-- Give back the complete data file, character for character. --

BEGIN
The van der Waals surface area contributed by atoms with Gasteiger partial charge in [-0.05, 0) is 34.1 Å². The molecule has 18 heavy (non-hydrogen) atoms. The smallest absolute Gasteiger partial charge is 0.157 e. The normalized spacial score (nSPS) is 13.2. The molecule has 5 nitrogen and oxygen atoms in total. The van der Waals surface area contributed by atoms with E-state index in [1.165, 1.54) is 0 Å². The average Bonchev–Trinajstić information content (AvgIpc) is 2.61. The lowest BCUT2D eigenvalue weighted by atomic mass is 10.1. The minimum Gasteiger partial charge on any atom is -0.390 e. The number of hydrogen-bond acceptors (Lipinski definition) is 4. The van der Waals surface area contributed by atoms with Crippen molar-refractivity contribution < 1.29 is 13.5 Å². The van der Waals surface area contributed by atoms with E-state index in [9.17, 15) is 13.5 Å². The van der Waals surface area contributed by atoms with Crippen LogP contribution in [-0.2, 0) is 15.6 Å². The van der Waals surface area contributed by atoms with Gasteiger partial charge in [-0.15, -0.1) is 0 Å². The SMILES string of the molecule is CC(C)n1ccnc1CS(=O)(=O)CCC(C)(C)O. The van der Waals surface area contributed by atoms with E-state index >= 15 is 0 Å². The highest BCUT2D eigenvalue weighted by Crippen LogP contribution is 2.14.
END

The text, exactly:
The van der Waals surface area contributed by atoms with Gasteiger partial charge in [-0.05, 0) is 34.1 Å². The molecule has 18 heavy (non-hydrogen) atoms. The smallest absolute Gasteiger partial charge is 0.157 e. The normalized spacial score (nSPS) is 13.2. The molecule has 5 nitrogen and oxygen atoms in total. The van der Waals surface area contributed by atoms with E-state index in [1.165, 1.54) is 0 Å². The average Bonchev–Trinajstić information content (AvgIpc) is 2.61. The lowest BCUT2D eigenvalue weighted by atomic mass is 10.1. The minimum Gasteiger partial charge on any atom is -0.390 e. The number of hydrogen-bond acceptors (Lipinski definition) is 4. The van der Waals surface area contributed by atoms with Crippen molar-refractivity contribution < 1.29 is 13.5 Å². The van der Waals surface area contributed by atoms with E-state index in [9.17, 15) is 13.5 Å². The van der Waals surface area contributed by atoms with Crippen LogP contribution in [-0.2, 0) is 15.6 Å². The van der Waals surface area contributed by atoms with Gasteiger partial charge in [-0.15, -0.1) is 0 Å². The SMILES string of the molecule is CC(C)n1ccnc1CS(=O)(=O)CCC(C)(C)O. The van der Waals surface area contributed by atoms with E-state index >= 15 is 0 Å². The highest BCUT2D eigenvalue weighted by Crippen LogP contribution is 2.14.